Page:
The majority of development time on Supermon was dedicated to making each portion of the system as efficient as possible. Efficiency at each level allows Supermon to achieve the high sampling-rate goal that was unattainable with older monitoring tools. The main metric for measuring Supermon's capabilities is the number of samples per second that can be taken from a node or cluster. We are most interested in the lower bound for sampling rates when samples contain the maximum amount of data. All of our benchmarks were performed using the complete data set offered by mon from each node. (Note: That data set is larger than what rstatd provides). The system we used for benchmarking was the LANL ACL xed cluster, which is composed of three types of Compaq Alpha-based compute nodes. There are a total of 124 nodes, containing 152 processors with a total of 200GB of memory. The specifications of the nodes are given in Figure 2.

Figure 2:

The first test measures a program's maximum sampling rate reading directly from /proc entries provided by the Supermon kernel module. It compares the performance of that Supermon capability to the method used by RPC-based rstatd to gather its data. The lowest sampling rates we found from /proc were 3,400Hz on the DS-10 and CS-20 nodes, while the ES-40 nodes achieved 6,000Hz. The test was also run on an Intel Pentium III machine, with performance comparable to the ES-40.

Comparing those results to rstat's get_stats() call, we found a huge performance improvement (see Figure 3). Using the same benchmark program used for measuring /proc - with a minor change to call get_stats() instead of reading a file - we observe a peak performance of 300Hz. Not only is that an order of magnitude slower than /proc, we will shortly see that that is slower than the sampling rates observed after the data has passed through a single mon process and a single Supermon process.

Figure 3:

To measure the performance of mon and Supermon, we used a program similar to the one for measuring /proc. Instead of opening a file handle and reading, the benchmark program opened a socket to the data server, sent a command asking for all data provided by the server, and read that data before sending another request. With mon, the data must pass over two channels: It is first read from the /proc entry, and then sent between mon and the client over TCP.

For Supermon, using the same benchmark as for mon (which was possible, since mon and Supermon use an identical protocol), we measured the maximum sampling rate for various configurations of Supermon. The first case had Supermon gather data from a single mon process (see Figure 8). The second case measured multiple nodes: it tested with 5, 10, 20, and 100 nodes monitored by a single Supermon process. The final test gauged Supermon's performance in a hierarchical topology. There were two cases: First, each Supermon had a fanout of 10 nodes; in the second case, each Supermon monitored 50 nodes. At the hierarchy's root a single Supermon process gathered the entire cluster data set from the Supermons observing subsets of nodes.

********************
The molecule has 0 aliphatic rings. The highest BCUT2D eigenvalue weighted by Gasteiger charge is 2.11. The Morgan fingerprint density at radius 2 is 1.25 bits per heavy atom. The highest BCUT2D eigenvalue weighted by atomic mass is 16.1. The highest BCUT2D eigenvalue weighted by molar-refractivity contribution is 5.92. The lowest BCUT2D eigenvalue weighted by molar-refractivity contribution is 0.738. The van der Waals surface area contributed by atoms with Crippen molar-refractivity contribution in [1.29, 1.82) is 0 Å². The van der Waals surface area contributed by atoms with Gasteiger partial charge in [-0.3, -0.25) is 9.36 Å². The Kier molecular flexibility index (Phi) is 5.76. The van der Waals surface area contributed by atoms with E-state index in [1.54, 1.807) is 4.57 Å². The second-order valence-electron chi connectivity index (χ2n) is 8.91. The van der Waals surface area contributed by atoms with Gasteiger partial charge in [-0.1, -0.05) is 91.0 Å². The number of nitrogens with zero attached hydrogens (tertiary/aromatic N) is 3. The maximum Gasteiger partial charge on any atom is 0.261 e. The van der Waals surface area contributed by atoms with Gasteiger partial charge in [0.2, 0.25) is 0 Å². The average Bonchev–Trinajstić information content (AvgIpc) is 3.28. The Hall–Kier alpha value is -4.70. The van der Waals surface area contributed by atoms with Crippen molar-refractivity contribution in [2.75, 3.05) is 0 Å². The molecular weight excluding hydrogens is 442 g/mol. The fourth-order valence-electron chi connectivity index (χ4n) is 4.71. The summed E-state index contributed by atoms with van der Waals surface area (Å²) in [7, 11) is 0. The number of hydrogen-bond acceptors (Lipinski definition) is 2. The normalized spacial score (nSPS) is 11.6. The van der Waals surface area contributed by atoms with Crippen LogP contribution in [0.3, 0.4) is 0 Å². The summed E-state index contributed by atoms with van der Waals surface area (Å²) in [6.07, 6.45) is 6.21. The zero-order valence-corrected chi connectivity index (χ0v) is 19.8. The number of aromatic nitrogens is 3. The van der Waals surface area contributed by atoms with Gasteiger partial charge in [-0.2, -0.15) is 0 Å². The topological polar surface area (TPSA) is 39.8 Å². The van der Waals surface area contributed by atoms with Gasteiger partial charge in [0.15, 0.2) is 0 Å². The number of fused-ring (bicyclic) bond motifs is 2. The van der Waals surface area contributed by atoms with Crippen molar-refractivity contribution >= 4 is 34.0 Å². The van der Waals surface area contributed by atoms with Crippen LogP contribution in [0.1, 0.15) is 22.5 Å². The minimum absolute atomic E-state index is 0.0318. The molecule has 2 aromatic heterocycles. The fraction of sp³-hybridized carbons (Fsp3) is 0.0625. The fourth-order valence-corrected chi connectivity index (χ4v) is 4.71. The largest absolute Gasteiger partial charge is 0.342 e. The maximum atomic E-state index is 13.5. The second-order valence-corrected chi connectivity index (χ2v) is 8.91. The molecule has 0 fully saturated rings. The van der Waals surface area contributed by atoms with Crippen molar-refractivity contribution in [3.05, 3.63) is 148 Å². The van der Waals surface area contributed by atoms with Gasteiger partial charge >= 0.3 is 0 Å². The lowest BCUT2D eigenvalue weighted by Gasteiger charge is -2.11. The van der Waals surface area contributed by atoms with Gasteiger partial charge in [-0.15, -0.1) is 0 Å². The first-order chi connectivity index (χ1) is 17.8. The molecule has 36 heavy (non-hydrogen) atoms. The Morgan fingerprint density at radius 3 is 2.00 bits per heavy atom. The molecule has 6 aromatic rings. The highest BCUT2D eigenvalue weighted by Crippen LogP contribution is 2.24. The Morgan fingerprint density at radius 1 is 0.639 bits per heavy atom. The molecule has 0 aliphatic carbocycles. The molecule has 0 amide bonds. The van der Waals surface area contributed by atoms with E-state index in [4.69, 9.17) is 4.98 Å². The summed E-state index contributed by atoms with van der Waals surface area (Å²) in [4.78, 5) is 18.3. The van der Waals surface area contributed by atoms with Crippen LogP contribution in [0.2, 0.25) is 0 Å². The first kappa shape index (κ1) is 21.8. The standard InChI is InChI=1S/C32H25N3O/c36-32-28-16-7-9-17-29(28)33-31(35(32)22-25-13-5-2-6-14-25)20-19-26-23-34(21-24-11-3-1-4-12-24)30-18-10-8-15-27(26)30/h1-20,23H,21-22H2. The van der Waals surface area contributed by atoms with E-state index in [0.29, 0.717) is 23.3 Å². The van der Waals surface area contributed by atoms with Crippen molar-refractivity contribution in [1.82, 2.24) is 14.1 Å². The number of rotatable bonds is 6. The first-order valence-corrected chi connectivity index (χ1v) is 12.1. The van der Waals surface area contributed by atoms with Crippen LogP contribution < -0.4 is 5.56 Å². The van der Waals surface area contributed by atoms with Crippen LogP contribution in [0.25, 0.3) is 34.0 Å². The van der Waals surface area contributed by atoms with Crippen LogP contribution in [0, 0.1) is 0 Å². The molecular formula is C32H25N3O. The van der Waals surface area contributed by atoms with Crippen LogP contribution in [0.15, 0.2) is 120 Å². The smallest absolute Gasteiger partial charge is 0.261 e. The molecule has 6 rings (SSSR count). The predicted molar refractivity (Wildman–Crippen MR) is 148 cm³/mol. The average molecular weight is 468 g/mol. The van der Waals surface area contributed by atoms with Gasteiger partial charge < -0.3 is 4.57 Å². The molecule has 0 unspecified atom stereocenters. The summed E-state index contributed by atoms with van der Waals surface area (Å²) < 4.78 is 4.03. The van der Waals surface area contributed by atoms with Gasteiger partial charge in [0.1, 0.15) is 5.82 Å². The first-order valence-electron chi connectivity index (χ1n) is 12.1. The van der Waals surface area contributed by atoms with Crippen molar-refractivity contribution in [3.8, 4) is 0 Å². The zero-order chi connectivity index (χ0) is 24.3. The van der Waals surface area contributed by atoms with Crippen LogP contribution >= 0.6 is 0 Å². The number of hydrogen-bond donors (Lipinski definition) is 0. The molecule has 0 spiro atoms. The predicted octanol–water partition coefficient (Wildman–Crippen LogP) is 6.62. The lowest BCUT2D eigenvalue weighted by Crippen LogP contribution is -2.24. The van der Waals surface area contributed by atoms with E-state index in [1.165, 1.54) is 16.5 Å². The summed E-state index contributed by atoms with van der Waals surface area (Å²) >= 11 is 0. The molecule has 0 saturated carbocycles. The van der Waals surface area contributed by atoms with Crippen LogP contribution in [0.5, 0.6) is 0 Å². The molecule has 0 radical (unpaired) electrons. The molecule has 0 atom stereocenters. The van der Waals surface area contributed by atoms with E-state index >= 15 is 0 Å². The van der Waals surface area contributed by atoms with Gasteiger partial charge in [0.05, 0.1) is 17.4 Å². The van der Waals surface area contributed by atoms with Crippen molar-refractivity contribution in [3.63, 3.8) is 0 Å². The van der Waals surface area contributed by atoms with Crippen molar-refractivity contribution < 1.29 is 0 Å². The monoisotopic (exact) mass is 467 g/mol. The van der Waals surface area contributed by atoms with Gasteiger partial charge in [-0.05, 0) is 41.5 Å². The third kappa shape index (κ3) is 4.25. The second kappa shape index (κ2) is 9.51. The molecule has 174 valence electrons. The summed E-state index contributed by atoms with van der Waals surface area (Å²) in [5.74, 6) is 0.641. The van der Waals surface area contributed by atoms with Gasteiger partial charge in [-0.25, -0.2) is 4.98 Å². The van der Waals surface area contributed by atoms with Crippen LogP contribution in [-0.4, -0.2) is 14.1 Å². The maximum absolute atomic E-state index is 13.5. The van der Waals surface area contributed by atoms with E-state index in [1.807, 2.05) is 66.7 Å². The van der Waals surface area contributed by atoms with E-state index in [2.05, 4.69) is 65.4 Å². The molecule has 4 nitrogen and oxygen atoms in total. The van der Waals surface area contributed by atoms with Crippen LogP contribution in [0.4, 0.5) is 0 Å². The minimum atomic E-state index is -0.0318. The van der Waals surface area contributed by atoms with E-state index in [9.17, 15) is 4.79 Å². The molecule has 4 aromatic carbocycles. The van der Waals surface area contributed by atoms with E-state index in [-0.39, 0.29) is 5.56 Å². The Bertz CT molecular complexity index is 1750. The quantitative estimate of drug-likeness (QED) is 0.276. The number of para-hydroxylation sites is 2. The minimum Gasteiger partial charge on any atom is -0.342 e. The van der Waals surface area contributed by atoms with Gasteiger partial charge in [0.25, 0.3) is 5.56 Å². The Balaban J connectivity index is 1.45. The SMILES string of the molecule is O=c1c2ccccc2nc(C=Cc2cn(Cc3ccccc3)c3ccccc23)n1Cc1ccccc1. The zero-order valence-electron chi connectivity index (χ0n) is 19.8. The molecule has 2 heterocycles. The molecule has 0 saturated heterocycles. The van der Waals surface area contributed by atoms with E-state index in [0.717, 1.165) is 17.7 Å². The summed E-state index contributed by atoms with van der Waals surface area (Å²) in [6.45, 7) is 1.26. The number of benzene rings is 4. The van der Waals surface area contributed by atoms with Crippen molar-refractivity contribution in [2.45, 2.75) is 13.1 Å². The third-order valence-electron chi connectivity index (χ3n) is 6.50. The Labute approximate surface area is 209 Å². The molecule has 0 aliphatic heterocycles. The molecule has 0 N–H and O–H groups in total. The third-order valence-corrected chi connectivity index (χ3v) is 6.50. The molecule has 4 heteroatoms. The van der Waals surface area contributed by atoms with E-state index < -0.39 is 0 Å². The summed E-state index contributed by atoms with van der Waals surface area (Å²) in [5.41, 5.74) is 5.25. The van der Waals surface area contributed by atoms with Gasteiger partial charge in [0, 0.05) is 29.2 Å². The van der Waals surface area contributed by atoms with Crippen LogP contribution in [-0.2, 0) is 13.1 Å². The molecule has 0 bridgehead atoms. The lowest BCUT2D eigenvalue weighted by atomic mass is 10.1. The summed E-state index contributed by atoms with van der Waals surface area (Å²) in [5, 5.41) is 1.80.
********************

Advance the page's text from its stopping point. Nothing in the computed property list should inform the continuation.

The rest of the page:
To make the test environment closer to actual practice, we took care to lay the Supermon servers out such that each ran on the first compute node in each node subset. For example, if there were 100 nodes in groups of 10, a Supermon server would ran on nodes 0, 10, 20, etc. The Supermon server responsible for data gathering from each node subset ran on a computer outside of the subset. Finally, the client ran on the cluster front end. Two reasons warranted that separation of Supermons: First, we wanted to avoid overwhelming a single machine with many Supermon servers exchanging data. Second, we wanted to avoid any effects caused by loopback devices or TCP optimizations for socket communication within a single computer that could generate results showing higher sampling rates, but without accounting for the network's effect on the monitoring process.

Figure 4:

Figure 4.

Number of samples over time, comparing sampling rates from /proc, mon, and Supermon. Decrease in maximum sampling rate is due to the network.

Figure 4 shows the performance results when testing Supermon's scalability. The number of nodes corresponds to the number of mon servers a single Supermon connects to. When all 100 DS-10 nodes were monitored, we performed three different tests to show the effect of hierarchical Supermon servers on performance. The basic case followed a flat topology: A single Supermon connected to all 100 nodes. Next, each Supermon connected to 10 clients (a single Supermon connected to 10 other Supermons, each of which then connected to 10 mons). Finally, a single Supermon connected to two Supermons responsible for monitoring half of the cluster each (50 mons). We were surprised to find that, contrary to popular belief, hierarchy is not guaranteed to increase performance. In our case we showed that the additional network traffic between the layers of Supermon servers had a negative impact on the sampling rates.

Figure 5:

Figure 5. Scaling results for Supermon.


Updated 08-13-2008